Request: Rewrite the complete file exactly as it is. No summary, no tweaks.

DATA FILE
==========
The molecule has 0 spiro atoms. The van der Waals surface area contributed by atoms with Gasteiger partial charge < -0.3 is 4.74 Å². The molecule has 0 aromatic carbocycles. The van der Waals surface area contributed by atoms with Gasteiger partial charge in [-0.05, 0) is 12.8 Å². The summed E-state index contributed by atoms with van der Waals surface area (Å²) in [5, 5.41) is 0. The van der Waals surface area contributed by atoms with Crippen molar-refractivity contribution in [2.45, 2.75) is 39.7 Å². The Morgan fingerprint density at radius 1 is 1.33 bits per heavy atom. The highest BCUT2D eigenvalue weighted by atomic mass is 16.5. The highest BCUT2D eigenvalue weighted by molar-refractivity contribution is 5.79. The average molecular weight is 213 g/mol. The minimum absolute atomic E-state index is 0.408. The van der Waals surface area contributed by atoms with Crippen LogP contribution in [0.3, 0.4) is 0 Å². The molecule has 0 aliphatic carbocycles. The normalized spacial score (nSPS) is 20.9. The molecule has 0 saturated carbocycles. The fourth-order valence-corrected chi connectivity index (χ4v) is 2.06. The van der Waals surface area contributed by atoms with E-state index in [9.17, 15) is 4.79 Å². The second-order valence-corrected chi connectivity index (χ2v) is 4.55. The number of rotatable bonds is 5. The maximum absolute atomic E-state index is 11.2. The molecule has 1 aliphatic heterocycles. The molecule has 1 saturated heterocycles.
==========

The molecule has 0 spiro atoms. The van der Waals surface area contributed by atoms with Gasteiger partial charge < -0.3 is 4.74 Å². The molecule has 0 aromatic carbocycles. The van der Waals surface area contributed by atoms with Gasteiger partial charge in [-0.05, 0) is 12.8 Å². The summed E-state index contributed by atoms with van der Waals surface area (Å²) in [5, 5.41) is 0. The van der Waals surface area contributed by atoms with Crippen molar-refractivity contribution in [2.45, 2.75) is 39.7 Å². The Morgan fingerprint density at radius 1 is 1.33 bits per heavy atom. The highest BCUT2D eigenvalue weighted by atomic mass is 16.5. The highest BCUT2D eigenvalue weighted by molar-refractivity contribution is 5.79. The average molecular weight is 213 g/mol. The minimum absolute atomic E-state index is 0.408. The van der Waals surface area contributed by atoms with Crippen LogP contribution in [0.3, 0.4) is 0 Å². The molecule has 0 aliphatic carbocycles. The normalized spacial score (nSPS) is 20.9. The molecule has 0 saturated carbocycles. The fourth-order valence-corrected chi connectivity index (χ4v) is 2.06. The van der Waals surface area contributed by atoms with E-state index in [9.17, 15) is 4.79 Å². The second-order valence-corrected chi connectivity index (χ2v) is 4.55. The number of rotatable bonds is 5. The maximum absolute atomic E-state index is 11.2. The molecule has 1 aliphatic heterocycles. The molecule has 1 saturated heterocycles.